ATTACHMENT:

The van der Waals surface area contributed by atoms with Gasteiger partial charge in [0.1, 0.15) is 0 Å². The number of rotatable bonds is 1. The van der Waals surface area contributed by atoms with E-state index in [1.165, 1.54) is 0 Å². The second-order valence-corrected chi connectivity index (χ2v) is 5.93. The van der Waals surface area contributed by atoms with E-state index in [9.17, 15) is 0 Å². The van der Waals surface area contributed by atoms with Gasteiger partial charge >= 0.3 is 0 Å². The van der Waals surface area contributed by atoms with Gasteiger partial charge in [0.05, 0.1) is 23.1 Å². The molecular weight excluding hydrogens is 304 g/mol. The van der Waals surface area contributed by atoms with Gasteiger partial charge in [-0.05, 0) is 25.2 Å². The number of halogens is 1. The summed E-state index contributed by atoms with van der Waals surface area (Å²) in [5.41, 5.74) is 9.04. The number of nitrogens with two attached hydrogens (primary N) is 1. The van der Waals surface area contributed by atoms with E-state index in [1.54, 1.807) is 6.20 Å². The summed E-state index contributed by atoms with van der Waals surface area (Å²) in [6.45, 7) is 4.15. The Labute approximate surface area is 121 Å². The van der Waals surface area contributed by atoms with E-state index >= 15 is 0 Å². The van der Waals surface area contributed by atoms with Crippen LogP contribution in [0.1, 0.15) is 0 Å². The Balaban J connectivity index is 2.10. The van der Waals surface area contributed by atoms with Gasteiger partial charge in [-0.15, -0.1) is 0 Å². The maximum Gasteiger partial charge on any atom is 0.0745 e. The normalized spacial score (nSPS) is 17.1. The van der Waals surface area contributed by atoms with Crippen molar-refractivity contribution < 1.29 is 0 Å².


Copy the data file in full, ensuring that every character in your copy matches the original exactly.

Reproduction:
The van der Waals surface area contributed by atoms with Gasteiger partial charge in [0.1, 0.15) is 0 Å². The number of rotatable bonds is 1. The van der Waals surface area contributed by atoms with E-state index in [1.165, 1.54) is 0 Å². The second-order valence-corrected chi connectivity index (χ2v) is 5.93. The van der Waals surface area contributed by atoms with E-state index in [9.17, 15) is 0 Å². The van der Waals surface area contributed by atoms with Gasteiger partial charge >= 0.3 is 0 Å². The van der Waals surface area contributed by atoms with Gasteiger partial charge in [0.05, 0.1) is 23.1 Å². The molecular weight excluding hydrogens is 304 g/mol. The van der Waals surface area contributed by atoms with Gasteiger partial charge in [-0.05, 0) is 25.2 Å². The number of halogens is 1. The summed E-state index contributed by atoms with van der Waals surface area (Å²) in [5.41, 5.74) is 9.04. The number of nitrogens with two attached hydrogens (primary N) is 1. The van der Waals surface area contributed by atoms with E-state index in [1.54, 1.807) is 6.20 Å². The summed E-state index contributed by atoms with van der Waals surface area (Å²) in [6.45, 7) is 4.15. The Labute approximate surface area is 121 Å². The van der Waals surface area contributed by atoms with E-state index >= 15 is 0 Å². The van der Waals surface area contributed by atoms with Crippen LogP contribution in [0.1, 0.15) is 0 Å². The Balaban J connectivity index is 2.10. The van der Waals surface area contributed by atoms with Gasteiger partial charge in [-0.15, -0.1) is 0 Å². The maximum Gasteiger partial charge on any atom is 0.0745 e. The normalized spacial score (nSPS) is 17.1. The van der Waals surface area contributed by atoms with Crippen molar-refractivity contribution < 1.29 is 0 Å².